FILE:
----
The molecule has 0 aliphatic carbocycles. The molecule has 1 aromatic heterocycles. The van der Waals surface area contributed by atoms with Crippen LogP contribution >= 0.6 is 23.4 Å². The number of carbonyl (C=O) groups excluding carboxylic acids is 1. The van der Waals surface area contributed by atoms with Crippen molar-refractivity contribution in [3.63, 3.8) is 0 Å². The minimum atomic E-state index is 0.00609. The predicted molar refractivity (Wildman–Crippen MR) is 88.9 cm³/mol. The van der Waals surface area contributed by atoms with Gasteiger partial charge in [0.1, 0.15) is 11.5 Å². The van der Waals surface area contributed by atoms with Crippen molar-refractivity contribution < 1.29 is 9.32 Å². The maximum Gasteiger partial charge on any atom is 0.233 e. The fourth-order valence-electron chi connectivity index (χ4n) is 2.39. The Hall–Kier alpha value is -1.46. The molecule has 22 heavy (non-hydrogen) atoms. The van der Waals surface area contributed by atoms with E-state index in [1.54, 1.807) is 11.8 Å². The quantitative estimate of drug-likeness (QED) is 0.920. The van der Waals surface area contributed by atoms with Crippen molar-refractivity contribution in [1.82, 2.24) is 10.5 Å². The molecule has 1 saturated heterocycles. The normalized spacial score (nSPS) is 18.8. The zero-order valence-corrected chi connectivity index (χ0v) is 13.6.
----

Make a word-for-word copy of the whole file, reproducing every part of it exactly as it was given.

The molecule has 0 aliphatic carbocycles. The molecule has 1 aromatic heterocycles. The van der Waals surface area contributed by atoms with Crippen LogP contribution >= 0.6 is 23.4 Å². The number of carbonyl (C=O) groups excluding carboxylic acids is 1. The van der Waals surface area contributed by atoms with Crippen molar-refractivity contribution in [3.63, 3.8) is 0 Å². The minimum atomic E-state index is 0.00609. The predicted molar refractivity (Wildman–Crippen MR) is 88.9 cm³/mol. The van der Waals surface area contributed by atoms with Gasteiger partial charge in [0.1, 0.15) is 11.5 Å². The van der Waals surface area contributed by atoms with Crippen molar-refractivity contribution < 1.29 is 9.32 Å². The maximum Gasteiger partial charge on any atom is 0.233 e. The fourth-order valence-electron chi connectivity index (χ4n) is 2.39. The Hall–Kier alpha value is -1.46. The molecule has 22 heavy (non-hydrogen) atoms. The van der Waals surface area contributed by atoms with E-state index in [1.54, 1.807) is 11.8 Å². The quantitative estimate of drug-likeness (QED) is 0.920. The van der Waals surface area contributed by atoms with Crippen molar-refractivity contribution in [1.82, 2.24) is 10.5 Å². The molecule has 1 saturated heterocycles. The normalized spacial score (nSPS) is 18.8. The zero-order valence-corrected chi connectivity index (χ0v) is 13.6.